Angst – 1983 – Banned in Europe!


I’ve always thought that Angst was a German movie but it’s really Austrian. It’s in the German language though. Thar creates a language barrier for me since I don’t speak the language and have to rely on subtitles. But on the other hand, neither French nor Italian are languages that I master either and I need subtitles for those movies too! No big deal really, but it is easier if you don’t have to read the dialog. Luckily Angst isn’t a movie that relies too much on dialogue, or is it?

Well, there isn’t much dialog in Angst. There are monologues though. We constantly hear the killer thinking to himself explaining what he is about to do and what his plans are. There is also a voiceover belonging to a fictional psychiatrist evaluating the mental state of “the Psychopath”. I think the killer is only referring to this in the credits. There are no actual names. And the names aren’t very important anyway.

Inside the mind

The whole movie takes place inside the mind of the killer I would say. That is, it doesn’t manifest itself as fantasy. These are real live (fictional) events going on but the killer is so caught up in himself and the crimes he plans to do that it seems like a euphonious world inside his way of seeing reality. Angst is a strange movie, no doubt about it. I don’t think you have seen anything like it really. Of course, there are kind of similar plots where we get to follow the killer and learn about him in the first person. But this is really sickening and highly sadistic.

And it is in the sadistic inclinations that Angst finds its strength. It’s fascinating that we – the audience, can find such fascination in such a depraved story. Maybe it’s just me but I find it fascinating what some people can do to others to satisfy their own twisted sexual cravings. And since there are other movies out there that reflect on the evil and depraved personalities of mankind, I know I cannot be the only one.

It starts off with a little background about the killer himself. We learn that he’s had an extremely troubled upbringing and has committed lots of sexually sadistic and violent crimes and has spent more than half his life in prison. We also learn that he has now served his last prison sentence, I think it was a ten years sentence, as was set free. He immediately starts to plan his actions. He has no intention not to keep killing and violating others to satisfy his twisted needs. We also learn that he has never really been on good terms with his own psyche.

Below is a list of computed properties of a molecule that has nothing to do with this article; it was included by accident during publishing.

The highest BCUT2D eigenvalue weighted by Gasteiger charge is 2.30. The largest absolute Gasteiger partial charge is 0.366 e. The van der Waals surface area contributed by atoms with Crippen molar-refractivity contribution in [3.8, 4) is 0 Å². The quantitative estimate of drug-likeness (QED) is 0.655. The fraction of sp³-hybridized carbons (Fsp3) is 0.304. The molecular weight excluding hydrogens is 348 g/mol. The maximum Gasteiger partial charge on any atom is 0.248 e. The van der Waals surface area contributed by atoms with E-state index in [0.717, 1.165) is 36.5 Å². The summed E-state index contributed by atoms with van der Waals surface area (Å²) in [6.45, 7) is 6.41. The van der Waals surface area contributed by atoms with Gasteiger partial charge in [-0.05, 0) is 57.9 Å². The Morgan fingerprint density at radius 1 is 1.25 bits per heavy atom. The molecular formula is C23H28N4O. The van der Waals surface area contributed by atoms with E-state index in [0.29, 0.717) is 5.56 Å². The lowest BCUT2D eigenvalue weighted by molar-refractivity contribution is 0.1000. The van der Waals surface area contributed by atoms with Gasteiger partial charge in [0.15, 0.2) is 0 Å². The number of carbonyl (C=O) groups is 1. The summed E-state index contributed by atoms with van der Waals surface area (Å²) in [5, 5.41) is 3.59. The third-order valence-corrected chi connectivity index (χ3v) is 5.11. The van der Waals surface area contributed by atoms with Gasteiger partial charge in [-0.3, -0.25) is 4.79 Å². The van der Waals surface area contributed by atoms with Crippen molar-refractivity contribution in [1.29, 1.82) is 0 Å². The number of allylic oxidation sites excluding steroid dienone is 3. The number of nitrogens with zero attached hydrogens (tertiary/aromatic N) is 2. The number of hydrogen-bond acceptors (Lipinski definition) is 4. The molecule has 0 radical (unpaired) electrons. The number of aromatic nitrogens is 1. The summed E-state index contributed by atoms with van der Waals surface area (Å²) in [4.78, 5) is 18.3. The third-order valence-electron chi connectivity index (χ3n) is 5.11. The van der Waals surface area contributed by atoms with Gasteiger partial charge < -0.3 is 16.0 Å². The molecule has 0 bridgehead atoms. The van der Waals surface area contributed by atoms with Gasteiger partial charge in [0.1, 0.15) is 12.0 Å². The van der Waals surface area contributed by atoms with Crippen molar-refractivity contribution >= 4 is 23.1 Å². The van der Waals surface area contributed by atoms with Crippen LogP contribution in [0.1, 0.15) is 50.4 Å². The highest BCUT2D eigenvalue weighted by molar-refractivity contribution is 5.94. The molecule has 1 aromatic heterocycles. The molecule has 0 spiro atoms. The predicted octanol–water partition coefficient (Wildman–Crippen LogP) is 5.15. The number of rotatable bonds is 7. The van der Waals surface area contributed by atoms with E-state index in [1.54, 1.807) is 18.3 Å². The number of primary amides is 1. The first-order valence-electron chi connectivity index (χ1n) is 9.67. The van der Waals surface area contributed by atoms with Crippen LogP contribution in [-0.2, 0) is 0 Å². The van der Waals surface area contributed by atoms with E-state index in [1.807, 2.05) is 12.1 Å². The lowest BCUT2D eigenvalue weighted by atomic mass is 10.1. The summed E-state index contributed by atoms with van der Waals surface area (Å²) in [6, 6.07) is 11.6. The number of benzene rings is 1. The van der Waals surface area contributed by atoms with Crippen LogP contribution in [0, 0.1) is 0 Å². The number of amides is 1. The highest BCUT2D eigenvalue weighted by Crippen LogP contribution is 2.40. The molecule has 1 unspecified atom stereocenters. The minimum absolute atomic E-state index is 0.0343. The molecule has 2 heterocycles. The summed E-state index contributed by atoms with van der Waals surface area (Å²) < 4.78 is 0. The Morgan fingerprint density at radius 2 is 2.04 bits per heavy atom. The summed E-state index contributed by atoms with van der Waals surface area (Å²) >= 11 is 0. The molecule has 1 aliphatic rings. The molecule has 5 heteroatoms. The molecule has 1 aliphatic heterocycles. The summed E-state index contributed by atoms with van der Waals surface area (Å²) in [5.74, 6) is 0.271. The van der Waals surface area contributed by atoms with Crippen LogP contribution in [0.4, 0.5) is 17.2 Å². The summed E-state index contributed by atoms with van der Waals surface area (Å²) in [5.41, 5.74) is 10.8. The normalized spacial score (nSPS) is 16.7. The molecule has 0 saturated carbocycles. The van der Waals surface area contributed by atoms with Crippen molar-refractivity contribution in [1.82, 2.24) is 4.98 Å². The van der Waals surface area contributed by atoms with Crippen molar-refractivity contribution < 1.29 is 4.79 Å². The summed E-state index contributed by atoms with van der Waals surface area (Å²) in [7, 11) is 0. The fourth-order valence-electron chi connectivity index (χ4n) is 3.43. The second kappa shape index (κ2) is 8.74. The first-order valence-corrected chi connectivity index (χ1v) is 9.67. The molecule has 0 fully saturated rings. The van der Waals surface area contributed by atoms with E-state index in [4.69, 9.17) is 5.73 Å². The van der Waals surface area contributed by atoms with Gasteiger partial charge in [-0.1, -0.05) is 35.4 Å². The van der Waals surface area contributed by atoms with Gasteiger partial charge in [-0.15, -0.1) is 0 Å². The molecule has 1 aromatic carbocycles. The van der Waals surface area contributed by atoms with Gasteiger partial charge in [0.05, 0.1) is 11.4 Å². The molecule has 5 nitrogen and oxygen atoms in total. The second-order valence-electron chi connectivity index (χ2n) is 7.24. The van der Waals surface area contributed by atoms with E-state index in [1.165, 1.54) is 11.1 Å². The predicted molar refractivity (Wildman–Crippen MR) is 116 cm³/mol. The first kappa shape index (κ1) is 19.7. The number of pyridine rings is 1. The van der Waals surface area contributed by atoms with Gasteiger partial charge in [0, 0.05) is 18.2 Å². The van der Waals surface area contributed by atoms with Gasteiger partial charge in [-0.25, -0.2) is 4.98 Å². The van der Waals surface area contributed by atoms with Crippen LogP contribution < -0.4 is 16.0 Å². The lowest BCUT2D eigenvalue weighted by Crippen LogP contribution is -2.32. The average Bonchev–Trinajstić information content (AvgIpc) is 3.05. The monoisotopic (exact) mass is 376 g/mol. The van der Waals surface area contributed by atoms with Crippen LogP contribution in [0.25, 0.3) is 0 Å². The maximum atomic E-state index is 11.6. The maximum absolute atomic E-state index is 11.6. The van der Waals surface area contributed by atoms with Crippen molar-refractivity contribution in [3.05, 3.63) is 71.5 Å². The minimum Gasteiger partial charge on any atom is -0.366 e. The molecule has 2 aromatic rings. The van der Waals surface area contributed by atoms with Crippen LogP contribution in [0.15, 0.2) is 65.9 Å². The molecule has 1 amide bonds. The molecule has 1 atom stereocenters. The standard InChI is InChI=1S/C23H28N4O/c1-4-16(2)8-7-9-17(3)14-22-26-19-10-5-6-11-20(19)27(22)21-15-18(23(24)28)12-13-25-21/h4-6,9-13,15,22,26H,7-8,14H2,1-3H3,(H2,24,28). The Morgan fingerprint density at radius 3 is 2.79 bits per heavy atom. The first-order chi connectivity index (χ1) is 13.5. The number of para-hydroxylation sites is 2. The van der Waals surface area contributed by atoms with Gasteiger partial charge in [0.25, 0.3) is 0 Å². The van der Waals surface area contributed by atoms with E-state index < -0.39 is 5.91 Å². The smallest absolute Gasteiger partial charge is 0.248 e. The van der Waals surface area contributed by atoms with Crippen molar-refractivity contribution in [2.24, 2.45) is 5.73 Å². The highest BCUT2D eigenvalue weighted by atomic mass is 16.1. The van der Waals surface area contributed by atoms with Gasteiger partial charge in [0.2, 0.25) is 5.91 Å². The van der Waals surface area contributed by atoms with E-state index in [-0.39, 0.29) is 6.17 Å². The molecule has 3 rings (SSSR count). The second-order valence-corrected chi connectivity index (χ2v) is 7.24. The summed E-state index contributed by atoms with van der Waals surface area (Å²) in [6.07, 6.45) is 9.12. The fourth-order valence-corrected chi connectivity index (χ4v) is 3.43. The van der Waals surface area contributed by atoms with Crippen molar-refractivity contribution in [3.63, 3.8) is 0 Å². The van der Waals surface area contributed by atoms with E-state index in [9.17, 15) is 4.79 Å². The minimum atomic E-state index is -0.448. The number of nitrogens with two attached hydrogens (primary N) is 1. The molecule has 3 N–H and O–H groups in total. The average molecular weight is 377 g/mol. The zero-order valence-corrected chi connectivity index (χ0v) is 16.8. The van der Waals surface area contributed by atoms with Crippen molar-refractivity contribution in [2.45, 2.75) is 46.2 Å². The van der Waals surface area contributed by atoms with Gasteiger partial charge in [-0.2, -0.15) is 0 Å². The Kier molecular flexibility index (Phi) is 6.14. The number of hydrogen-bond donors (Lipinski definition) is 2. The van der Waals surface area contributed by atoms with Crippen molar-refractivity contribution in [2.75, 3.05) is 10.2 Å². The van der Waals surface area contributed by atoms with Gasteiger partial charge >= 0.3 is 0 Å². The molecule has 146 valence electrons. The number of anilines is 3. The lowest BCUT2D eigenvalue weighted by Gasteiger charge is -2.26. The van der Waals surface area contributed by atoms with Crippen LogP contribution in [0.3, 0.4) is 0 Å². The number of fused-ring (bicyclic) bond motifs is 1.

Not an easy movie

Angst isn’t an easy movie to watch though. I read somewhere that it was banned all over Europe when it came out in 1983. I’m not really surprised about it. I think censoring movies are wrong of course and I do fin Angst to be a genuine piece of art film. It doesn’t just tell a story, it also projects a lot of feelings of disgust at the audience. Obviously, the theme of the movie helps ding that but also the crafting of the art piece. There are in general a few things I noticed right away. The music is usually very soothing whilst the imagery is very violent. As I see it, that music isn’t there for us to enhance our feeling of what we see. It’s there because the main character, “the Psychopath” feels like his actions are so reliving and exciting that he’s in his inner calm.

At the same time, it’s obvious that he, something is anything but calm while he does his deeds. He obviously gets sexually aroused, to say the least! And he has no plans to stop what his doing. When he finally felt really good about himself.

In Hindsight

In hindsight, the violence that Angst allegedly was initially banned for is not that over the top if you compared it with some more modern movies. But the tone of the movie makes it very serious. There’s no “entertainment violence” in Angst. It’s just ray sadism and it’s not very easy to look at. The main part is portrayed by Erwin Leder and he does a brilliant job. I can really feel his pain and I can feel what he feels throughout the movie. It’s pretty rare to be able to project such emotions through the screen, but it’s managed here. I think that the combination of the fantastic cinematography makes this movie really great!

I have hold back a little on the rating though, just because it is a very hard film to watch. Not the violence itself, but it is pretty slow paced and it’s easy to lose attention when there are lots of inner thoughts being processed by the monologues, the music, and the violence. Maybe it’s just that art films are harder to watch since there is so much more to them than the obvious plot?

Great movie nevertheless!

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